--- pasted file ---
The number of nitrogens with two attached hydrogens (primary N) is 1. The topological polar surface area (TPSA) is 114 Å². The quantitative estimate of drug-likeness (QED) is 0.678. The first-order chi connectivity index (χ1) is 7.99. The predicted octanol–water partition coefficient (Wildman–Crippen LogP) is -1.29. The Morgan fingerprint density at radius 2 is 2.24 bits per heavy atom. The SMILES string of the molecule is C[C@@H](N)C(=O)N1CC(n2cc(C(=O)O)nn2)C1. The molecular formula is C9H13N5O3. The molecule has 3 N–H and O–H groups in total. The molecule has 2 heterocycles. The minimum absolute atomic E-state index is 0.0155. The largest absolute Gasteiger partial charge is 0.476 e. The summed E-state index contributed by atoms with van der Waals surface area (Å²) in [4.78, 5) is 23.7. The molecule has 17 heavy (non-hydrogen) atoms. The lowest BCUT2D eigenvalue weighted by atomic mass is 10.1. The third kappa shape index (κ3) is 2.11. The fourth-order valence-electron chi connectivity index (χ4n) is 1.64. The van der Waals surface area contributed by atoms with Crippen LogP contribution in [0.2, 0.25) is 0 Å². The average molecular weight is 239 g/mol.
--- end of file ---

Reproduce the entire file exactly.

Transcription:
The number of nitrogens with two attached hydrogens (primary N) is 1. The topological polar surface area (TPSA) is 114 Å². The quantitative estimate of drug-likeness (QED) is 0.678. The first-order chi connectivity index (χ1) is 7.99. The predicted octanol–water partition coefficient (Wildman–Crippen LogP) is -1.29. The Morgan fingerprint density at radius 2 is 2.24 bits per heavy atom. The SMILES string of the molecule is C[C@@H](N)C(=O)N1CC(n2cc(C(=O)O)nn2)C1. The molecular formula is C9H13N5O3. The molecule has 3 N–H and O–H groups in total. The molecule has 2 heterocycles. The minimum absolute atomic E-state index is 0.0155. The largest absolute Gasteiger partial charge is 0.476 e. The summed E-state index contributed by atoms with van der Waals surface area (Å²) in [4.78, 5) is 23.7. The molecule has 17 heavy (non-hydrogen) atoms. The lowest BCUT2D eigenvalue weighted by atomic mass is 10.1. The third kappa shape index (κ3) is 2.11. The fourth-order valence-electron chi connectivity index (χ4n) is 1.64. The van der Waals surface area contributed by atoms with Crippen LogP contribution in [0.2, 0.25) is 0 Å². The average molecular weight is 239 g/mol.